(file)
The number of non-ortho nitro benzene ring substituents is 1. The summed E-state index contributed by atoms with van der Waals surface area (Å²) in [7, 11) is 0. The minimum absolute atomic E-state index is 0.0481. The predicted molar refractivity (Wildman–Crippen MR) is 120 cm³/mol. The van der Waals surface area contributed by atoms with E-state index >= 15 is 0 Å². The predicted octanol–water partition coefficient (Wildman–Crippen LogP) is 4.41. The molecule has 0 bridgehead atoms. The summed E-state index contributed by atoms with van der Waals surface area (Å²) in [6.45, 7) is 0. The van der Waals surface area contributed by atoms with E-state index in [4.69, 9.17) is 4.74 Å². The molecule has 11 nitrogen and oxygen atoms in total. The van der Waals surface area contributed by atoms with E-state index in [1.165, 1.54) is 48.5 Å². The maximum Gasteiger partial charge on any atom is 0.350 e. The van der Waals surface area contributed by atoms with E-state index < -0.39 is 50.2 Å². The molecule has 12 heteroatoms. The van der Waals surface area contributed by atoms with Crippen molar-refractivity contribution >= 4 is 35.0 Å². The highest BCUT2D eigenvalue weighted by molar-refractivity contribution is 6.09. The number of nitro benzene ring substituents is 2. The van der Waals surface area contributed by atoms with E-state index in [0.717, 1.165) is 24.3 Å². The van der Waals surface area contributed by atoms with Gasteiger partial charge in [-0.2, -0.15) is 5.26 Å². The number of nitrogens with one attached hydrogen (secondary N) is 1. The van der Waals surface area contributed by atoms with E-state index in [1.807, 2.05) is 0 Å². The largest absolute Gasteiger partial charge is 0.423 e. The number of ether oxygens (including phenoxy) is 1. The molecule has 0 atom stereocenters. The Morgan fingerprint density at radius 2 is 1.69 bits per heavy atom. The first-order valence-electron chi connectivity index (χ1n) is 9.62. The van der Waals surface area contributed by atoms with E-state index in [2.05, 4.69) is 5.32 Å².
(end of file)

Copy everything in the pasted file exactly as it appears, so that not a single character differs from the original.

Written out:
The number of non-ortho nitro benzene ring substituents is 1. The summed E-state index contributed by atoms with van der Waals surface area (Å²) in [7, 11) is 0. The minimum absolute atomic E-state index is 0.0481. The predicted molar refractivity (Wildman–Crippen MR) is 120 cm³/mol. The van der Waals surface area contributed by atoms with E-state index >= 15 is 0 Å². The predicted octanol–water partition coefficient (Wildman–Crippen LogP) is 4.41. The molecule has 0 bridgehead atoms. The summed E-state index contributed by atoms with van der Waals surface area (Å²) in [6.45, 7) is 0. The van der Waals surface area contributed by atoms with E-state index in [4.69, 9.17) is 4.74 Å². The molecule has 11 nitrogen and oxygen atoms in total. The van der Waals surface area contributed by atoms with E-state index in [1.165, 1.54) is 48.5 Å². The maximum Gasteiger partial charge on any atom is 0.350 e. The van der Waals surface area contributed by atoms with E-state index < -0.39 is 50.2 Å². The molecule has 12 heteroatoms. The van der Waals surface area contributed by atoms with Crippen molar-refractivity contribution >= 4 is 35.0 Å². The highest BCUT2D eigenvalue weighted by molar-refractivity contribution is 6.09. The number of nitro benzene ring substituents is 2. The van der Waals surface area contributed by atoms with E-state index in [0.717, 1.165) is 24.3 Å². The van der Waals surface area contributed by atoms with Gasteiger partial charge in [-0.2, -0.15) is 5.26 Å². The number of nitrogens with one attached hydrogen (secondary N) is 1. The van der Waals surface area contributed by atoms with E-state index in [1.807, 2.05) is 0 Å². The largest absolute Gasteiger partial charge is 0.423 e. The number of ether oxygens (including phenoxy) is 1. The molecule has 0 atom stereocenters. The Morgan fingerprint density at radius 2 is 1.69 bits per heavy atom. The first-order valence-electron chi connectivity index (χ1n) is 9.62. The van der Waals surface area contributed by atoms with E-state index in [2.05, 4.69) is 5.32 Å².